$1.131.14: No. 3. $1.0701.13. "
Corn No. 3 yellow S4g':M.c
Oats No. 3 white. 40x41c.
Rye No. 2, 69374c.
European Grain Markets.
LONDON. April 1. Cargoes, firmer. Walla
Wlla. for shipment at 3is Pd to 40s. English
country markets, quiet; French country mar
LIVERPOOL. April 1. Wheat Mav 8s
d ; July. 8s d ; October, 7b 10 d.
QUOTATIONS AT SAN FRANCISCO.
Prices Paid for Produce in the Bay City
SAN FRANCISCO. April 1. The follow
ing were the quotations in the proouce mar
MillstufEs Bran. $2627.50; middlings,
$32 q 3a.
Vegetables Cucumbers. $1.25? 1.75: garlic.
3(6 5c; green peas, 3 Sic; string beans, 35c;
asparagus, 3 Si 4c.
Butter Fancy creamery, 26c; creamery
seconds, 2c; fancy dairy, 25c.
Eggs Store. 22c; fancy. 22c.
Cheese New. 15Q 15c; Toung Americas.
17 1 Sc.
Hay Wheat, tl419: wheat and oats. $11
C17; alfalfa. $12; stock, $69; straw
pr bale. 50 7 6c '
Hops 17lSc per pound.
Wool Spring; Humboldt and Mendoeeno,
1316c; South Plains and San Joaquin, SO
Frults Apples, choice. 76e$l; common.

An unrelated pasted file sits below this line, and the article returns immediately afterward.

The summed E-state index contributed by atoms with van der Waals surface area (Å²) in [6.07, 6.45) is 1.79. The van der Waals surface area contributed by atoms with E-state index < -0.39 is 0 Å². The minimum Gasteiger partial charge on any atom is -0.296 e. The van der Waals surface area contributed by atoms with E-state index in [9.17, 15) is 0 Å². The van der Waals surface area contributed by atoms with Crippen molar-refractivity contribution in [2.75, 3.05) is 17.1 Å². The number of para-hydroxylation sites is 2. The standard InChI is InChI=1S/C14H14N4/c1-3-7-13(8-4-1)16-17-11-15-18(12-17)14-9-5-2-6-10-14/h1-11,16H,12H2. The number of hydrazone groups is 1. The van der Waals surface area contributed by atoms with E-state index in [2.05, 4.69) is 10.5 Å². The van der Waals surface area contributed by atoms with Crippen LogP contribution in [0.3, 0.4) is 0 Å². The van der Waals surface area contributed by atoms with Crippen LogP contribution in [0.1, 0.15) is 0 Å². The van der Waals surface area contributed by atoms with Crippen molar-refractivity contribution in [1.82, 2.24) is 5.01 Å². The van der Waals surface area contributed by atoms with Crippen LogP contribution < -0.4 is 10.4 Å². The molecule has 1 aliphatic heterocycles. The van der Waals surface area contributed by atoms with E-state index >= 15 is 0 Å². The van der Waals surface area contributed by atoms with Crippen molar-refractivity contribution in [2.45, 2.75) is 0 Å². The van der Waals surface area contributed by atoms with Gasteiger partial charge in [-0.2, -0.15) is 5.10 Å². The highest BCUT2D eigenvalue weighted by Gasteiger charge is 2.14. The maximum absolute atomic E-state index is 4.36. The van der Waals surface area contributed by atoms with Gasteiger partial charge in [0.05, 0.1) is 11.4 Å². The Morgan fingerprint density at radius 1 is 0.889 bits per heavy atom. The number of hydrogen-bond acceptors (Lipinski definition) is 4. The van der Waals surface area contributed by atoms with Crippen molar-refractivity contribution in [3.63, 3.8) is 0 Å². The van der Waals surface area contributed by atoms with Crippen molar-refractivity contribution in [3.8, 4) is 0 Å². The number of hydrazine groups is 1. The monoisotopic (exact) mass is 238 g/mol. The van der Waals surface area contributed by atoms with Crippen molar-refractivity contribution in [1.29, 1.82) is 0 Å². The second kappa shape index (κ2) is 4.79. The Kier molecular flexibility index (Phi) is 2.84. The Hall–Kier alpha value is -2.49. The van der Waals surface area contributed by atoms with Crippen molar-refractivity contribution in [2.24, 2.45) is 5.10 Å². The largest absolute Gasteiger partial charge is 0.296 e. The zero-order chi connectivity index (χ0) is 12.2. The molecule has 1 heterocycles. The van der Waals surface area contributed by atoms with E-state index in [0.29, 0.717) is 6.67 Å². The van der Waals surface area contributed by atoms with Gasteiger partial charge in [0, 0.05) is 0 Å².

60 65cj bananas. 75c r3; limes. $5 50 r fl;
lemons, choice. $2 $j 2.50 ; common. $1.25 O
1.75; oranges, navels. $1.252-50; pineapples,
Potatoes Oregon. Burbanks. 75c 1.00;
Early Rose. lt&L10; Salinas Human lua
$125?!. 40; sweets, $2fT2-S0.
Receipt Flour. 23RS quarter sacks;
wheat. IrtOS centals: barley. 2420 centals;
beans, frrtl sacks: potatoes. 2fifl5 sacks: bran,
6fH sacks; middlings, u5 sacks; hay, 295
tons; wool. 120 bales; bides. 645.
Dried Fruit at New York.
NEVV YORJ, April 1- Evaporated apples
nominally unchanged. Spot, fancy, lOc; choice.
8Ac- prime. 66c.
Prunes, barely steady. California up to 3t
40s, 2 '89 c; Oregons. T.'q ic.
Apricots, nominal. Choice. lt4'511c; extra
choice. 11 12c; fancy. )21rl3c.
Peaches, easv. Ch-Mre. frgtic; extra, choice.
6i 7 c ; fancy, 7 7 a, c.
Raisins, unsettled. Loose Muscatels. 3si